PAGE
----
Tramaine Townsend and DJ Sober cruising Dallas. Bryan Schutmaat for Mr Porter

Shopping & Fashion

MR PORTER’s Sam Kershaw on What Makes Dallas Fashion Interesting

The London-based menswear buyer stopped by to celebrate Yoox Net-A-Porter’s personal shopping expansion in Dallas.

I’ll be honest, I was nervous to meet Sam Kershaw, the London-based buying manager of MR PORTER. I assumed someone who curates luxury men’s fashion for a living would sniff my fast- fashion outfit out from a mile away and wonder who let this fresh-out-of college reporter into a Ritz-Carlton suite.

But Kershaw was warm and welcoming. He didn’t show up in a designer suit like I had anticipated. He was wearing a denim jacket and joggers (although they still looked unmistakably expensive and intentional). By the end of our interview, I gathered that he was not only sweet and relaxed, but I detected a bit of Southern charm from the Englishman.

Kershaw was in town to celebrate the recent opening of Yoox Net-A-Porter’s personal shopping hub in Dallas. At the company’s style suite for our city’s top customers, lined with exclusive capsules from Tom Ford and Sid Mashburn, I sat down with Kershaw to discuss the brand’s plans for Dallas and what’s in store for men’s fashion this fall.

So what brings you to Dallas? 
We’re here because we have a good business in Texas.  So, the team has been here several times. But it’s the first time we’ve ever done anything more directly customer facing.

You walked around Dallas to get a feel of fashion in the city, what’d you see? 
I think it’s really apparent that in Dallas, there’s a really high taste level. Not to dismiss other places, but part of the reason I went back for a run this morning was to observe the houses because they’re all very different. You never get that in England.  Then if you contrast that with cities like LA, there’s lots of different architecture, but it doesn’t necessarily work together. The homes here work together tastefully. And I think that’s very reflective of your style and the people here.

Also, this is just my observation, but I’d say the difference I noticed between Austin and here is Austin was a lot more casual. But also, Dallas wasn’t as formal as I thought it would be. It was very effortless.

MR PORTER hosted a cocktail party at Park House
MR PORTER hosted a cocktail party at Park House.

Tell me more about  Mr. P, the brand owned label. 
Well, we always hoped that it would be successful, but we didn’t anticipate how it important it would be. [Mr. P] is an access point to the brand, but it’s also essentials that every man needs to build a wardrobe.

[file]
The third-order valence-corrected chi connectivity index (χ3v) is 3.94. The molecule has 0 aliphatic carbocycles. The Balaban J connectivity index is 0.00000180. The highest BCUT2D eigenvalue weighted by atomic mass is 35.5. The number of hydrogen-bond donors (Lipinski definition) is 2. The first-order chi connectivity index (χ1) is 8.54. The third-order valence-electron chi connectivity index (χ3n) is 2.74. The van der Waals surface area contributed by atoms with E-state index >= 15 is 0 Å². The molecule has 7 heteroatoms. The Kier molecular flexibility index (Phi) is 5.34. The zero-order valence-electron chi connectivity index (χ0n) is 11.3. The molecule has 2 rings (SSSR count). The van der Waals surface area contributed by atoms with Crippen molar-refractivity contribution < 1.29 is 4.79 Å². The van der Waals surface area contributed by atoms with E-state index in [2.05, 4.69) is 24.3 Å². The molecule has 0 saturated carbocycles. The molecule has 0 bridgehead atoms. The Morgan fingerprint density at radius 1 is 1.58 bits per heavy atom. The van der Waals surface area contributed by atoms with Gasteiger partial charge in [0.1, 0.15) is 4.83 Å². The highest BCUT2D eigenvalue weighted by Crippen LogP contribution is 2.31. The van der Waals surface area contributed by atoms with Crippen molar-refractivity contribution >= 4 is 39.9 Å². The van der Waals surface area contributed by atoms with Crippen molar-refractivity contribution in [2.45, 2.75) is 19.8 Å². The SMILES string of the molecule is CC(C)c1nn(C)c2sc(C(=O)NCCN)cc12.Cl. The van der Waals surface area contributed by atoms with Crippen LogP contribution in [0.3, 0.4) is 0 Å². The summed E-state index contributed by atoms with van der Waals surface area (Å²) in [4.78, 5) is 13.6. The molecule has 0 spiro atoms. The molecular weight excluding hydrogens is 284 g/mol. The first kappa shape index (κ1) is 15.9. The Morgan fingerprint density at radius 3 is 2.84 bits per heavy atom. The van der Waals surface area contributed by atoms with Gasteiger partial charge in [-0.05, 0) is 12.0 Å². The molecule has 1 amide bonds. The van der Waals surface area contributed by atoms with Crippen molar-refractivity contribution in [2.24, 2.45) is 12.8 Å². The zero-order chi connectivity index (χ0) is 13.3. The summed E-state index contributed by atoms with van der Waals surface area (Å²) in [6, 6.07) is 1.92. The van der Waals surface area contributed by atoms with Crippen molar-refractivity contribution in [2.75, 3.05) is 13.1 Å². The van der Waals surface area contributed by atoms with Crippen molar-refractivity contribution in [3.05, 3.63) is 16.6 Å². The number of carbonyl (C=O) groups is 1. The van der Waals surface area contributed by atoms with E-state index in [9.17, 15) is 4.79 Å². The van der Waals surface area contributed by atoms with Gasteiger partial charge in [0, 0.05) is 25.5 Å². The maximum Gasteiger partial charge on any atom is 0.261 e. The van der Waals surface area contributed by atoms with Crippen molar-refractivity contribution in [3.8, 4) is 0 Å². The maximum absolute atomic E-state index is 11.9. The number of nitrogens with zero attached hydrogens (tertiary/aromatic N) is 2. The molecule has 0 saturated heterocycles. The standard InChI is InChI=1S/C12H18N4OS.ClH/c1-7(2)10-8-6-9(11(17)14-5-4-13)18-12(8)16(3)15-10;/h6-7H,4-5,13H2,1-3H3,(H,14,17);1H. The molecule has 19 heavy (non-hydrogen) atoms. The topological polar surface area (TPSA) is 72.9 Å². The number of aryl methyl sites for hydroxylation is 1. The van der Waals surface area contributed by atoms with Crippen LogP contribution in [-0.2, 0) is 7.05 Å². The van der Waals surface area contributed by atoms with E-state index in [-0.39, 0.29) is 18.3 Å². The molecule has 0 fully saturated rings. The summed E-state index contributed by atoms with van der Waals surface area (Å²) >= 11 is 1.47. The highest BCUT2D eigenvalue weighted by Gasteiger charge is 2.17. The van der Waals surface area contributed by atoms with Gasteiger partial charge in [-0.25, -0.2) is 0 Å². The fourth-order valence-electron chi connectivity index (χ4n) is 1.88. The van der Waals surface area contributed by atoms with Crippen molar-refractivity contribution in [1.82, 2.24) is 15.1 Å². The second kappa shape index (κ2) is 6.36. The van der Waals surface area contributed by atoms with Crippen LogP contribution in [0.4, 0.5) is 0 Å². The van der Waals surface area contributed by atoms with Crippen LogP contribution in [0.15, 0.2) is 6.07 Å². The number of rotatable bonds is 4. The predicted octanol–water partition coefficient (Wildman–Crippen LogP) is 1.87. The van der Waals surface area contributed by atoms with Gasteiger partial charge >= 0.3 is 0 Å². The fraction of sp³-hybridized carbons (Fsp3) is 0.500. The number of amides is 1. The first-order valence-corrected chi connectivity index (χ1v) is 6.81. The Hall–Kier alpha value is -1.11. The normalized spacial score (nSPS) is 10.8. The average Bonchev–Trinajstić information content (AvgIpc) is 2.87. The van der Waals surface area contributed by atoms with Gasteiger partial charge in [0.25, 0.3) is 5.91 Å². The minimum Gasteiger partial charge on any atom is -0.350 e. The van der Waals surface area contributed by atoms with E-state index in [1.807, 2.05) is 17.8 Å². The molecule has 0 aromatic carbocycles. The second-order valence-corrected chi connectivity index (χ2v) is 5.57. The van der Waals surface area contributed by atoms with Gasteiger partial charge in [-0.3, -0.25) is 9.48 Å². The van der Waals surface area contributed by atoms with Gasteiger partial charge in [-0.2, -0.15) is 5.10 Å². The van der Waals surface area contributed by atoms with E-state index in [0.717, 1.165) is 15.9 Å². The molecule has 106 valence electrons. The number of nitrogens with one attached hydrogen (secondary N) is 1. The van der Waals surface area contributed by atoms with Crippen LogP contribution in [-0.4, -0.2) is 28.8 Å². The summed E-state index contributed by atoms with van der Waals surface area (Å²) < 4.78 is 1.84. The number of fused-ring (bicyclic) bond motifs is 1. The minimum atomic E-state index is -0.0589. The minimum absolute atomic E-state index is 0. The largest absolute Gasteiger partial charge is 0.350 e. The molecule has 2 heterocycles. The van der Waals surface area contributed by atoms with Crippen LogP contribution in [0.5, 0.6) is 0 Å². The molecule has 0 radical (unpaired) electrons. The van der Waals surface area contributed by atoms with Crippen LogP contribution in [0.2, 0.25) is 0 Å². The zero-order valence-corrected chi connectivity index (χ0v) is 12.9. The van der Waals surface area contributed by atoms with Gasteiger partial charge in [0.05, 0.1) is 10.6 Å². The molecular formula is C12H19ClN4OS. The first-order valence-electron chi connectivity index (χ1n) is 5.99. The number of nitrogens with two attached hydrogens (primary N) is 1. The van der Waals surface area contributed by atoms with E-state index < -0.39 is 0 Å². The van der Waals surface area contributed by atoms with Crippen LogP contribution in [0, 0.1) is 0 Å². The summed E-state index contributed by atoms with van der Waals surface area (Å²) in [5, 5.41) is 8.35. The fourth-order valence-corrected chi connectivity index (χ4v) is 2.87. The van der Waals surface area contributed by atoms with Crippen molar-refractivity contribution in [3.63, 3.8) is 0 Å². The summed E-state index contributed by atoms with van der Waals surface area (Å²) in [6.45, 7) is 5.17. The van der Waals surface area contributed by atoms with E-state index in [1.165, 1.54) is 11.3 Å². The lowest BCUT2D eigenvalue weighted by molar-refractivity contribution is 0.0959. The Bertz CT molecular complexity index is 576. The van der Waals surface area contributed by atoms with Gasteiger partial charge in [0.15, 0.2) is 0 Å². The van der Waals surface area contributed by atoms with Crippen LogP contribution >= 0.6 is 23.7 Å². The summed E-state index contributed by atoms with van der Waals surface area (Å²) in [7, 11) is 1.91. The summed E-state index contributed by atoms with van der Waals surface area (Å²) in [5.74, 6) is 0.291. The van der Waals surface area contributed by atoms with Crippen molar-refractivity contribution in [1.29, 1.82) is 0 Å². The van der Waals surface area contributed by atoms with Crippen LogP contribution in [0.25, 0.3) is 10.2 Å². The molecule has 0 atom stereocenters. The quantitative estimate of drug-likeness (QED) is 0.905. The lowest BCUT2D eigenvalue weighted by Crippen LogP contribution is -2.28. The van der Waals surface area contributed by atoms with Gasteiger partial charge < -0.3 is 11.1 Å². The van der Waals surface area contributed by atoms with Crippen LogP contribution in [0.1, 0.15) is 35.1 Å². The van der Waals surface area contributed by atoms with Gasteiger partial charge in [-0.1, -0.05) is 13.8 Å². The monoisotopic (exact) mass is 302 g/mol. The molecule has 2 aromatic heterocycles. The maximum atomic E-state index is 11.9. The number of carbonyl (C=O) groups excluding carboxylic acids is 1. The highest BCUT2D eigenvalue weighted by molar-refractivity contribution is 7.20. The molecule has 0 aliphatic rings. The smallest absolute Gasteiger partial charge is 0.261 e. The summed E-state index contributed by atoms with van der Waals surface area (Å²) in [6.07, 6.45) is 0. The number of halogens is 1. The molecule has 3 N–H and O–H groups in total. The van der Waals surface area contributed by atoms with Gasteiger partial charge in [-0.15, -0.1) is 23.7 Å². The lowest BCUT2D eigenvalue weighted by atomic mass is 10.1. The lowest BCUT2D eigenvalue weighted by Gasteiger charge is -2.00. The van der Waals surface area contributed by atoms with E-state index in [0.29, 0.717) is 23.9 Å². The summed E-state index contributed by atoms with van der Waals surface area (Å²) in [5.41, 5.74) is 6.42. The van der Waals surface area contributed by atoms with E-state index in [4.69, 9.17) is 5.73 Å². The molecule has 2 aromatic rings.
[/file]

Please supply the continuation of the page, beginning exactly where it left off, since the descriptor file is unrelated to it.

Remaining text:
What fall trends are you focusing on this season? 
Corduroy was a big trend for us. For a number of years, there’s been a real focus on sportswear, so I think, for us, the most important trend for fall was a return to tailoring.

What style recommendations do you have for Dallas’ more pseudo-fall, where you can never predict the weather?
I recommend Japanese nylon. It’s waterproof but it’s breathable. I’d also wear things like Arc’teryx Veilance, they specialize in a lot of layering products that you can wear in good weather or bad weather. My other default is James Perse, It’s still luxury, but it’s light and easy to wear.

Mr Porter hosted a cocktail party at Park House
MR PORTER hosted a cocktail party at Park House.

This is the last season of the decade. Do you think this Fall is about embracing a lot of the trends that happened over the last 10 year, like an emphasis on athleisure, or is it more about looking ahead into the 2020s? 
I think a lot of those things are still relevant. Sneakers are still massive. That’s not going away. But, there was always this tendency for brands to look back at what they’ve done previously. And actually, most of the brands I speak to these days are focused on what’s next and what they will stand for in 10 years. It’ll be interesting to see what happens in the next 10 years, because there is a real sort of a shift away from nostalgia.

In March, The Journal, the brand’s weekly magazine, spotlighted seven stylish men in Dallas. Are people really watching Dallas men’s fashion from overseas? Were you as surprised by our fashion as the writer of the article was? 
Yeah, I think so! I think people find it interesting. I certainly find it interesting, and not just because it’s my job.  As I said before, I think [Dallas style] feels quite natural. It’s probably a practical thing given how hot it is, but people are not chasing a fashion aesthetic. They’re wearing what’s comfortable, but it’s still very stylish and quite elegant.

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